American diplomat and scholar of Russian-American relations George F. Kennan once responded angrily to criticism that a policy he favored was only playing for time. “Of course I’m playing for time,” he said. “It’s the only thing on the table.”

That is the explanation for the weekend decision of the International Monetary Fund to enter into a new agreement with Russia. Before the markets open Monday morning, Russian officials should have announced that the IMF will lend Russia about $11 billion. The World Bank will chip in another $1.0 billion – $1.5 billion, and Western commercial banks are expected to come up with a combination of new money and rescheduling of existing debt to bring the total package to around $20 billion. That is on top of the $9.2 IMF program launched in 1996, of which about $4 billion remains to be disbursed.

The agreement reportedly came together after pressure from the United States Treasury moved reluctant Fund officials. Half of the Fund’s money, about $5.6 billion, will be disbursed quickly. The remainder is to be made available in this calendar year if certain conditions are met, principally enactment of the tax reforms and budget-cutting measures that Prime Minister Sergei Kirienko presented to parliament on June 23.

The IMF’s dollars will go first of all to buy up Russia’s domestic, ruble-denominated debt. The yield on short-term treasury obligations at the end of last week had reached 120%. Getting as much of this paper as possible off the market will strengthen the government’s cash flow and lower interest rates. It will also please bondholders, who had feared being cast into the same ghastly pit as coal miners, nurses and doctors, servicemen, employees of government contractors, and other second-class creditors who have found their wages and pensions forcibly “loaned” to a government that cannot pay them. This latter group will probably see little or none of the bail-out money.

Second on the list of priorities is reform. The latest agreement has not been published, but there is no need to update the promises made in 1996. They are still as good as new.

A lesser power than Russia would almost surely not receive such help. Russia’s size, its nuclear arsenal, its recent history and its uncertain political future make it a compelling claimant for Western support. But even this latest largess may not stave off disaster.

Russia is in its seventh year of economic recession. Democratic political institutions and traditions are weak or nonexistent. An angry populace seems increasingly impatient. Striking miners and defense-industry workers in recent weeks have added demands for the resignation of President Boris Yeltsin and the government to their demands for back pay. The strikes have spread around the country. In Moscow last week, a deputy minister of defense tried to mollify a thousand demonstrators from around the country by telling them that he himself had not been paid since April. Prime Minister Kirienko says political demands by strikers are not acceptable, but thus far there has been no talk of using force to put down civil unrest.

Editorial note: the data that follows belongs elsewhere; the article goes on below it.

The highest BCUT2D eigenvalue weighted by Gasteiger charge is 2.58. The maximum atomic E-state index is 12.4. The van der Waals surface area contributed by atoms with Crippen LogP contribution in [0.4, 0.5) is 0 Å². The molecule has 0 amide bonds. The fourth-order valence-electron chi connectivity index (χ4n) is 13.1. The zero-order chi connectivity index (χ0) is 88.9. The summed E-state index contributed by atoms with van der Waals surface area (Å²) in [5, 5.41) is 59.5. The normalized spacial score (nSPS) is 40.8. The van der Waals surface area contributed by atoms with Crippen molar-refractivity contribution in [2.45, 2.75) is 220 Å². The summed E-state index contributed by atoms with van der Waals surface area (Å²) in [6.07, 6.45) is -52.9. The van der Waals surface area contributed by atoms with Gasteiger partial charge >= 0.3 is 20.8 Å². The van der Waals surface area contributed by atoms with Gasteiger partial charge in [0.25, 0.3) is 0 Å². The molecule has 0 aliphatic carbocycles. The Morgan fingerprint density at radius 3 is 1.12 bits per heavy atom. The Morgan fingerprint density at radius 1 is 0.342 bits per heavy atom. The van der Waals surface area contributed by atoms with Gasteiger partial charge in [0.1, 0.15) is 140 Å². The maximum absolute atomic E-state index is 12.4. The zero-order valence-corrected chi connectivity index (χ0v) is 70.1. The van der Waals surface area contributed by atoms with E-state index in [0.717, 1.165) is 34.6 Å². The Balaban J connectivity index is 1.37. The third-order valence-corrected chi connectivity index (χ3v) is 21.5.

The Russian press, at times imaginative to the point of hysteria, is filled with stories of imminent coups and dark machinations. President Yeltsin fed the rumors by devoting a radio address in late June to the rising danger of Russian fascism. The murder earlier this month of General Lev Rokhlin, founder of a pro-military political movement, is widely believed to have been politically motivated, despite police statements to the contrary. Fearful that Yeltsin will send it packing, the Duma has set up a special committee to draw up a bill of impeachment – the president is constitutionally prohibited from dissolving the Duma while an impeachment resolution is under consideration. The Duma’s first deputy speaker told the press that by the fall, the country’s problems may be so acute that the president will be forced to call a snap election.

The next few months may decide whether the economy moves toward or away from stability and predictability. Even a stable economy on a path toward growth and a better standard of living will not guarantee the kind of political outcomes in Russia that Westerners will find easy to live with. Another year of economic calamity, however, may close that possibility down altogether.